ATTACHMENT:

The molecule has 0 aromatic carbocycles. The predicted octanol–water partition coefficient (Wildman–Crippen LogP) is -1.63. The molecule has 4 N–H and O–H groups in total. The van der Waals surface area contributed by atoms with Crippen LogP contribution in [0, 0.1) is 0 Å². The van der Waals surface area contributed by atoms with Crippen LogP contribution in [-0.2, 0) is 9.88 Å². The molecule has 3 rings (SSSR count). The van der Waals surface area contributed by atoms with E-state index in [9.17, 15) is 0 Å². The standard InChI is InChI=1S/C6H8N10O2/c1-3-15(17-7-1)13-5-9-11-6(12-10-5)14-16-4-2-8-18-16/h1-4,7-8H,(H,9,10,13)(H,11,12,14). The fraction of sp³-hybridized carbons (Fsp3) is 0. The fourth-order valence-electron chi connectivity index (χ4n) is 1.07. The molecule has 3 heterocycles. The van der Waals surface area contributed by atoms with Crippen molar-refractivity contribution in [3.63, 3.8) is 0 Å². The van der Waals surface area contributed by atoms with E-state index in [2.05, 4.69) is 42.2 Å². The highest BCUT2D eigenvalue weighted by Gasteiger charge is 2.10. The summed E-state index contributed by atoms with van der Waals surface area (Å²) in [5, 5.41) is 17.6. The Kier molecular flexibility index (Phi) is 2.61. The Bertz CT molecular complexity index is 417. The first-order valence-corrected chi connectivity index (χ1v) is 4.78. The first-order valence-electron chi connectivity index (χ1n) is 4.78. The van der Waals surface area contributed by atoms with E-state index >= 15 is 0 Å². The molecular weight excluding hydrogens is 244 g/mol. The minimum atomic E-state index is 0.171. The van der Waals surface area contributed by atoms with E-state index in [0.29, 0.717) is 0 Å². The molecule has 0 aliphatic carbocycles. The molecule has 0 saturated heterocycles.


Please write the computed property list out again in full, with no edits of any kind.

The molecule has 0 aromatic carbocycles. The predicted octanol–water partition coefficient (Wildman–Crippen LogP) is -1.63. The molecule has 4 N–H and O–H groups in total. The van der Waals surface area contributed by atoms with Crippen LogP contribution in [0, 0.1) is 0 Å². The van der Waals surface area contributed by atoms with Crippen LogP contribution in [-0.2, 0) is 9.88 Å². The molecule has 3 rings (SSSR count). The van der Waals surface area contributed by atoms with E-state index in [9.17, 15) is 0 Å². The standard InChI is InChI=1S/C6H8N10O2/c1-3-15(17-7-1)13-5-9-11-6(12-10-5)14-16-4-2-8-18-16/h1-4,7-8H,(H,9,10,13)(H,11,12,14). The fraction of sp³-hybridized carbons (Fsp3) is 0. The fourth-order valence-electron chi connectivity index (χ4n) is 1.07. The molecule has 3 heterocycles. The van der Waals surface area contributed by atoms with Crippen molar-refractivity contribution in [3.63, 3.8) is 0 Å². The van der Waals surface area contributed by atoms with E-state index in [2.05, 4.69) is 42.2 Å². The highest BCUT2D eigenvalue weighted by Gasteiger charge is 2.10. The summed E-state index contributed by atoms with van der Waals surface area (Å²) in [5, 5.41) is 17.6. The Kier molecular flexibility index (Phi) is 2.61. The Bertz CT molecular complexity index is 417. The first-order valence-corrected chi connectivity index (χ1v) is 4.78. The first-order valence-electron chi connectivity index (χ1n) is 4.78. The van der Waals surface area contributed by atoms with E-state index >= 15 is 0 Å². The molecular weight excluding hydrogens is 244 g/mol. The minimum atomic E-state index is 0.171. The van der Waals surface area contributed by atoms with E-state index in [0.29, 0.717) is 0 Å². The molecule has 0 aliphatic carbocycles. The molecule has 0 saturated heterocycles.